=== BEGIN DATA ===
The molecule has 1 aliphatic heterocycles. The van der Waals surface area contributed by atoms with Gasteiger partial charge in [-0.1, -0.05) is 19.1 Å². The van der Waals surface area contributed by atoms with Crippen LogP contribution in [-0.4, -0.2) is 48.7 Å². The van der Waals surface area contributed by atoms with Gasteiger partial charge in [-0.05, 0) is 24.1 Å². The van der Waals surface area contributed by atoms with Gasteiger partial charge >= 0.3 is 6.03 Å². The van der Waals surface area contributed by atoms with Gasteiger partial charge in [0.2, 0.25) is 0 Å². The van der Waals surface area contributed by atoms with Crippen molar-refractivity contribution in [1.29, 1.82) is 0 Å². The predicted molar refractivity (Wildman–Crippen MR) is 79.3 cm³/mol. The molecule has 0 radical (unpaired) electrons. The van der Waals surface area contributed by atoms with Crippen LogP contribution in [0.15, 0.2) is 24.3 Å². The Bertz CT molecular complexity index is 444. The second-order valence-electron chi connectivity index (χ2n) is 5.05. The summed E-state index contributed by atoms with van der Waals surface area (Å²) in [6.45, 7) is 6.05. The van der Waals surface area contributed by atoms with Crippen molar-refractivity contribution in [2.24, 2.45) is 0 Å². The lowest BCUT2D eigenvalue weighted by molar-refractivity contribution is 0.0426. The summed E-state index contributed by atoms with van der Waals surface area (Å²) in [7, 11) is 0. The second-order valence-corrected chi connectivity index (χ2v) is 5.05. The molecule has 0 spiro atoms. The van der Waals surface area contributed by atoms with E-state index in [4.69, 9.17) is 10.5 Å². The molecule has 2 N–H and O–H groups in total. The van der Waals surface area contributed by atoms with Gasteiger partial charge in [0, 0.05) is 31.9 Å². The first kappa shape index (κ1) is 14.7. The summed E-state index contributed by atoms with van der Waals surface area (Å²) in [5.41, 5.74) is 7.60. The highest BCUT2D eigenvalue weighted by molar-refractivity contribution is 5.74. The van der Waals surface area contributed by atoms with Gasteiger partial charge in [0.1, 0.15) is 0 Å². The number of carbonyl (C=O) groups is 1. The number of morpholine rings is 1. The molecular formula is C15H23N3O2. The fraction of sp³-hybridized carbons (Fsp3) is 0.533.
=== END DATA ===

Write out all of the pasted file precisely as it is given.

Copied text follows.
The molecule has 1 aliphatic heterocycles. The van der Waals surface area contributed by atoms with Gasteiger partial charge in [-0.1, -0.05) is 19.1 Å². The van der Waals surface area contributed by atoms with Crippen LogP contribution in [-0.4, -0.2) is 48.7 Å². The van der Waals surface area contributed by atoms with Gasteiger partial charge in [-0.05, 0) is 24.1 Å². The van der Waals surface area contributed by atoms with Gasteiger partial charge >= 0.3 is 6.03 Å². The van der Waals surface area contributed by atoms with Gasteiger partial charge in [0.2, 0.25) is 0 Å². The van der Waals surface area contributed by atoms with Crippen molar-refractivity contribution in [1.29, 1.82) is 0 Å². The predicted molar refractivity (Wildman–Crippen MR) is 79.3 cm³/mol. The molecule has 0 radical (unpaired) electrons. The van der Waals surface area contributed by atoms with Crippen LogP contribution in [0.15, 0.2) is 24.3 Å². The Bertz CT molecular complexity index is 444. The second-order valence-electron chi connectivity index (χ2n) is 5.05. The summed E-state index contributed by atoms with van der Waals surface area (Å²) in [6.45, 7) is 6.05. The van der Waals surface area contributed by atoms with Crippen molar-refractivity contribution in [2.24, 2.45) is 0 Å². The lowest BCUT2D eigenvalue weighted by molar-refractivity contribution is 0.0426. The summed E-state index contributed by atoms with van der Waals surface area (Å²) in [7, 11) is 0. The second-order valence-corrected chi connectivity index (χ2v) is 5.05. The molecule has 0 spiro atoms. The van der Waals surface area contributed by atoms with E-state index in [4.69, 9.17) is 10.5 Å². The molecule has 2 N–H and O–H groups in total. The van der Waals surface area contributed by atoms with Gasteiger partial charge in [0, 0.05) is 31.9 Å². The first kappa shape index (κ1) is 14.7. The summed E-state index contributed by atoms with van der Waals surface area (Å²) in [5.41, 5.74) is 7.60. The highest BCUT2D eigenvalue weighted by molar-refractivity contribution is 5.74. The van der Waals surface area contributed by atoms with Gasteiger partial charge in [0.1, 0.15) is 0 Å². The number of carbonyl (C=O) groups is 1. The number of morpholine rings is 1. The molecular formula is C15H23N3O2. The fraction of sp³-hybridized carbons (Fsp3) is 0.533.